Closer ties between Europe and Ukraine have opened a whole new can of worms. Despite this unique opportunity to work on values such as democracy, the rule of law, and human rights, EU member states were split as to how to act towards Viktor Yanukovych, the loquacious Ukrainian president. However, little by little, pragmatism gained momentum in Brussels. Eventually, Ukraine opened the door to compromise, contemplating allowing Yulia Tymoshenko to seek medical treatment in Germany.
THREATS AND INTIMIDATION
Apart from the positive social impact that an agreement would have on Ukrainian society, the geostrategic benefits are obvious. Better relations with a country such as Ukraine would greatly strengthen Europe's position in a region where Russian hegemony is largely unchallenged. Although the idea of an agreement with Ukraine was gaining ground among European heads of governments and states, another insoluble obstacle reared its Slavic head as the Vilnius summit approached - Vladimir Putin's vicious aversion to closer links between Ukraine and the West. On the contrary, the Kremlin wants Kiev to become fully integrated into its own customs union, which Belarus - considered Europe's last dictatorship - and Kazakhstan have already joined.
The Russian president is standing his ground and will not back down. His main weapon is, of course, gas. Ukrainians are totally dependent on Russian energy, which they buy at an arbitrarily high price. So the tap turning off is a major fear for Ukraine. What's more, Vladimir Putin has exercised his influence over his counterpart, Viktor Yanukovych, implying that he will lend his support to one of Yanukovych's opponents in the next presidential election, due in early 2015.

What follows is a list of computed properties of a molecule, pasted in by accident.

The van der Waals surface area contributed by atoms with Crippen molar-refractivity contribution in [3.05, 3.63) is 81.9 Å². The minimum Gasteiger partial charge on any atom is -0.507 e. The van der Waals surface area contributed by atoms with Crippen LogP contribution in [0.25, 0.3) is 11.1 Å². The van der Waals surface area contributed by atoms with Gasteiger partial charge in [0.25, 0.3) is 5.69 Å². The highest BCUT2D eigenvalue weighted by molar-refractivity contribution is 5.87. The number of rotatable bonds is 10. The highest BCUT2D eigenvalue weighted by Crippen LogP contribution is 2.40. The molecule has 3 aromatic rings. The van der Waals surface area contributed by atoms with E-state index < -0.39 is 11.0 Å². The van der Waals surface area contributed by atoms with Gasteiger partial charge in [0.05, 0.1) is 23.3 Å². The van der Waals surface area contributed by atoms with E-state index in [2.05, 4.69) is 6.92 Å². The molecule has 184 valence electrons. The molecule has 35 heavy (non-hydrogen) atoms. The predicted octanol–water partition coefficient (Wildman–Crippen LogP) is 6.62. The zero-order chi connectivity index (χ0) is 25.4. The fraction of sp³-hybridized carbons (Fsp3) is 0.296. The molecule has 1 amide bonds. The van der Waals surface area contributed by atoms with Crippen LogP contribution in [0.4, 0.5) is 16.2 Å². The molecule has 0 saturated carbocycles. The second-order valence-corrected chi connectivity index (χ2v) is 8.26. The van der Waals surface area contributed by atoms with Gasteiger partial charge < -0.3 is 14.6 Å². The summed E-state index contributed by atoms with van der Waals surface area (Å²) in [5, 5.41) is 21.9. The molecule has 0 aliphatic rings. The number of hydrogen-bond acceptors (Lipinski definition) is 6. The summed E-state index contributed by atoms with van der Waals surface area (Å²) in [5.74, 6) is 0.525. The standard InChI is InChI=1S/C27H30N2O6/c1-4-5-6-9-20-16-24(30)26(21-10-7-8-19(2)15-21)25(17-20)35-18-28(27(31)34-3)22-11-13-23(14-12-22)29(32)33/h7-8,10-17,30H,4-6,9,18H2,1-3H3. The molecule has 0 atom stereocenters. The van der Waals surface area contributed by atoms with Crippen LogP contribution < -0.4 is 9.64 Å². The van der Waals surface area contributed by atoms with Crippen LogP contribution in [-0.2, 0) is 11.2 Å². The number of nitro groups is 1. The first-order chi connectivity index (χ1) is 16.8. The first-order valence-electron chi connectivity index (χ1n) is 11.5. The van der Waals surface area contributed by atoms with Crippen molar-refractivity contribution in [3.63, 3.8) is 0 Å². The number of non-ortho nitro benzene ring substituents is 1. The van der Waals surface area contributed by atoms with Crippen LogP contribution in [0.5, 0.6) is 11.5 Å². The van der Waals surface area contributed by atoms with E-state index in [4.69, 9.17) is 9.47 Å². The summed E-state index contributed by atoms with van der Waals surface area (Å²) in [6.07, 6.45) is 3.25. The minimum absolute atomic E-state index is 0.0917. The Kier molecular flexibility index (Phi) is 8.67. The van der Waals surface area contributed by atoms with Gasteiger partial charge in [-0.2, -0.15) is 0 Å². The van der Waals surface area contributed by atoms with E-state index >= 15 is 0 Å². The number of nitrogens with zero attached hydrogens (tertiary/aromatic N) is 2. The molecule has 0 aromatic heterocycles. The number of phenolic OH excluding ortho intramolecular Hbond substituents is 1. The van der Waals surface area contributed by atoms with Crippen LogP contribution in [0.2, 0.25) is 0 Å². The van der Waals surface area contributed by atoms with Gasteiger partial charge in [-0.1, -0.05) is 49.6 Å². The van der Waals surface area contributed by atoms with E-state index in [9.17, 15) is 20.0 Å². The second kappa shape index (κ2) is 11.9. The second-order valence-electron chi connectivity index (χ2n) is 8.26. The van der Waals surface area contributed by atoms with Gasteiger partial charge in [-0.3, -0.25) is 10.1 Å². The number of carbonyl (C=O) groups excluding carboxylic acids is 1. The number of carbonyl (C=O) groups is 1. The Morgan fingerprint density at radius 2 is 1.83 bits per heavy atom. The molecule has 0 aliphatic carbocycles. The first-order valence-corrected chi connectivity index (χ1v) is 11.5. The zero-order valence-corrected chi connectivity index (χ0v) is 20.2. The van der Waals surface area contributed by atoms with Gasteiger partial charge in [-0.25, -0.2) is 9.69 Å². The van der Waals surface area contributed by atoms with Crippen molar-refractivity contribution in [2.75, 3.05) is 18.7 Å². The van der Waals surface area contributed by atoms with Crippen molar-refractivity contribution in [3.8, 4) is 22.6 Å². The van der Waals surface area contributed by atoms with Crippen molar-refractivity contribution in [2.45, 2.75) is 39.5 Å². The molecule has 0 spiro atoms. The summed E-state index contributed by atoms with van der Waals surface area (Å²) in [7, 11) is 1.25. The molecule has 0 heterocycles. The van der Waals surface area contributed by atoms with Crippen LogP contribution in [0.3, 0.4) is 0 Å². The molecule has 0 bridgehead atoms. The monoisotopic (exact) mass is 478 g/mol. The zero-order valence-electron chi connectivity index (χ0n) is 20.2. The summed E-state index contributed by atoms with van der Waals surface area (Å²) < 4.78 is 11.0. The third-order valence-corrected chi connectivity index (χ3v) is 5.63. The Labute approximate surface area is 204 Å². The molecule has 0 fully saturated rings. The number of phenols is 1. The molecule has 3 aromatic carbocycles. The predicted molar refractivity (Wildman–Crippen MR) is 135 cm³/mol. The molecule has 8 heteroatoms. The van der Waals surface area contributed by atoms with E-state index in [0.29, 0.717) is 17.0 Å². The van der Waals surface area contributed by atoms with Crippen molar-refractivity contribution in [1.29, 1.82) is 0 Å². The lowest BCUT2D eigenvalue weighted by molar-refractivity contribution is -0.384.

A THREAT TO EUROPE
In more concrete terms, Moscow has given Ukraine a taste of the commercial sanctions it would suffer if it did form an agreement with Europe. For the last few weeks, the Russian border has been closed to the chocolate manufacturer Roshen, on the pretence of hygiene concerns. If it was expanded to include other Ukrainian products, this kind of restriction could have devastating consequences: Russia buys 25% of Ukrainian exports. This approach has already been used against Lithuania, an EU member, the summit's host, and a strong supporter of an association agreement with Ukraine.
Customs controls imposed on Lithuanian milk imports have become intolerably strict as 28 November approaches. Even worse, the Russian enclave of Kaliningrad, to the west of Lithuania, has stocked up on gas. Are they preparing for the Vilnius pipeline to be cut? Dalia Grybauskaité, the president of Lithuania, considers this a plausible hypothesis. Even if it turned out that real economic and energy sanctions were difficult to put in place against Lithuania, with its support from Brussels, the possibility was very real for Ukraine.
Anxious not to offend its troublesome neighbour and, unavoidably, business partner, Ukraine capitulated one week before the summit. In the face of Putin's actions, Viktor Yanukovych made the safe choice and suspended the association agreement with the EU. However, this geopolitical victory for the Russian president, who has once again showed himself to be more skilful than his European counterparts, may not be long-lived. Tens of thousands of Ukrainians in favour of the agreement have taken to the streets to protest, opening the door to signing the agreement at a later date and making Ukraine's official entry into the Russian customs union unlikely.